Thad – Elven Monk from 3rd edition D&D


Rendering of Darah (a tomboy main character from a WIP) as dressed for a royal banquet



Sometimes I like to see what my characters look like. My favorite tool for that is Candybar Doll Maker– I fall back to version 3, though later versions have different options, most of the clothing is contemporary, so I make do with what’s available, and my imagination.



What I’m left with

When the time comes to start an adventure in an RPG, or a novel, I have a fairly complete picture of my character’s backstory. I know what happened to bring them to the point where the story starts, and I (usually) have some idea of how I expect them to develop as a character over the course of the story. I know the basic character arc I am shooting for, and while that may change, either due to unexpected elements brought into the game by the DM, or by story elements that arise during my discovery-writing a book, I have a complete character that I get to watch grow and adapt as the story develops.

*I uses these techniques primarily for novel-length works; for short stories the backstory isn’t as important to me, and I let the character evolve as I write the piece.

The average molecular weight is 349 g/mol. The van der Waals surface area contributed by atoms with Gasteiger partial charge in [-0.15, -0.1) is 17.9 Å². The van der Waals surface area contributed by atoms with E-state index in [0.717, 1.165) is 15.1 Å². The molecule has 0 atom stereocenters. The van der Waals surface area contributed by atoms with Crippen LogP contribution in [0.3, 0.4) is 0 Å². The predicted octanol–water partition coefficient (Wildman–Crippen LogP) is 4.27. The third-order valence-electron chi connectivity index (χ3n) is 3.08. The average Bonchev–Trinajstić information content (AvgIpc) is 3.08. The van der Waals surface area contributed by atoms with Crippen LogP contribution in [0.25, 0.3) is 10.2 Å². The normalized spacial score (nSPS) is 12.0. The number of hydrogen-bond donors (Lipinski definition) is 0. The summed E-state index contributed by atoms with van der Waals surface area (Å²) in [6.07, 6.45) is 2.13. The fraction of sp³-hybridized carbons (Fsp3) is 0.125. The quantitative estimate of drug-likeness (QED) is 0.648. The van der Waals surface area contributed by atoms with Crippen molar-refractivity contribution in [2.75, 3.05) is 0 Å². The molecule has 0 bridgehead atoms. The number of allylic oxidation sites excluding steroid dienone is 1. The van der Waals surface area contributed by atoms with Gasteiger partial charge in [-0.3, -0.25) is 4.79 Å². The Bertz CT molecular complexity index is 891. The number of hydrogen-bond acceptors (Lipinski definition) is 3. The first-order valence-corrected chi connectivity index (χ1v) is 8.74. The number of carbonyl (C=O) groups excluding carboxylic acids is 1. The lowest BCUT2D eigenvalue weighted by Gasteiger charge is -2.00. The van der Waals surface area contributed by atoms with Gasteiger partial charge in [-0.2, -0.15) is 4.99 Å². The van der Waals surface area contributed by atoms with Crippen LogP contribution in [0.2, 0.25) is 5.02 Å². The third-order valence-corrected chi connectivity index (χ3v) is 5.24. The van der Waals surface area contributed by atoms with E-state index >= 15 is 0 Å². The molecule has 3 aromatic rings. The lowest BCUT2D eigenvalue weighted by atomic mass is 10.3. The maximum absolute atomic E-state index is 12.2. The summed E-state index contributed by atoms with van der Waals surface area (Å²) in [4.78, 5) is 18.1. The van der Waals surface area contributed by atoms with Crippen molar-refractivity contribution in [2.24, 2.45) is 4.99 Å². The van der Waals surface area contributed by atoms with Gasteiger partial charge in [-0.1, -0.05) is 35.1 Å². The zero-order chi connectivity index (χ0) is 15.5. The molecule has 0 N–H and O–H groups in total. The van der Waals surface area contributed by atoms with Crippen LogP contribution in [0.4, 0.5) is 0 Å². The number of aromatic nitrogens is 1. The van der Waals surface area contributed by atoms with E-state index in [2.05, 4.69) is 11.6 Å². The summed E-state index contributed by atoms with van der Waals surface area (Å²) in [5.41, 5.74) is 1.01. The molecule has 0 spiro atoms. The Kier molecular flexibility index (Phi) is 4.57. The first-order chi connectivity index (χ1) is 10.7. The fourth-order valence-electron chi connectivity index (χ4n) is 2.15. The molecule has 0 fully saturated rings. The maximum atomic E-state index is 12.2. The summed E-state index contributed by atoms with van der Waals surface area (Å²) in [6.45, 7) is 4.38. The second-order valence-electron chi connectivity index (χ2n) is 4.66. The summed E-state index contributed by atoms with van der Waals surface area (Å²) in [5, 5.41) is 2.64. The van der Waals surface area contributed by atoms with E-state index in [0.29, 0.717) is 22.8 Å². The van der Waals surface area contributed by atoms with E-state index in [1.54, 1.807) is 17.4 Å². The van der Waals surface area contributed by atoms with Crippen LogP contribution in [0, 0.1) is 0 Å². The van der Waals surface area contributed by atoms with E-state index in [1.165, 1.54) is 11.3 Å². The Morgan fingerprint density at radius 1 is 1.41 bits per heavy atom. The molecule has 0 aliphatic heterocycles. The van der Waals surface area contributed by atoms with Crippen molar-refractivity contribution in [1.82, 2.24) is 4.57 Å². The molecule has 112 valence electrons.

**More exactly, Advanced Dungeons and Dragons – anywhere from 2nd – 5th editions.

Thoughts on Diversity and D&D

Last month I attended/ worked at the Writing The Other Workshop/Retreat (more on this later -[yes,  I’ve said this before, and I promise it will eventually get it’s own review post]). One of the participants from the retreat pointed out to the group that the new basic rules for Dungeons and Dragons (released by Wizards of the Coast) has a paragraph that deals with gender identity and sexual orientation (two of the areas we discussed when talking about “other” at the workshop):

“You don’t need to to be confined to binary notions of sex and gender. The elf god Corellon Larethian is often seen as androgynous or hermaphroditic, for example, and some elves in the multiverse are made in Corellon’s image. You could also play a female character who presents herself as a man, a man who feels trapped in a female body, or a bearded female dwarf who hates being mistaken for a male. Likewise, your character’s sexual orientation is for you to decide.”

pg 33

I was very pleased to see this, but in the days since it was posted, I’ve had some time to think about it – although the earlier versions of the D&D rules did not address gender identity or sexual orientation in this manner, that certainly didn’t stop my group from creating characters that may be identified at various places along the spectrum(s). A few examples from characters I created.

Biologically Neuter character Weylyn, identifies mostly as male, but can pull off a dress rather well. (Picture (c) Anne Melson, used with permission of creator)

Biologically Neuter character Weylyn, identifies mostly as male, but can pull off a dress rather well. (Picture (c) Anne Melson, used with permission of creator)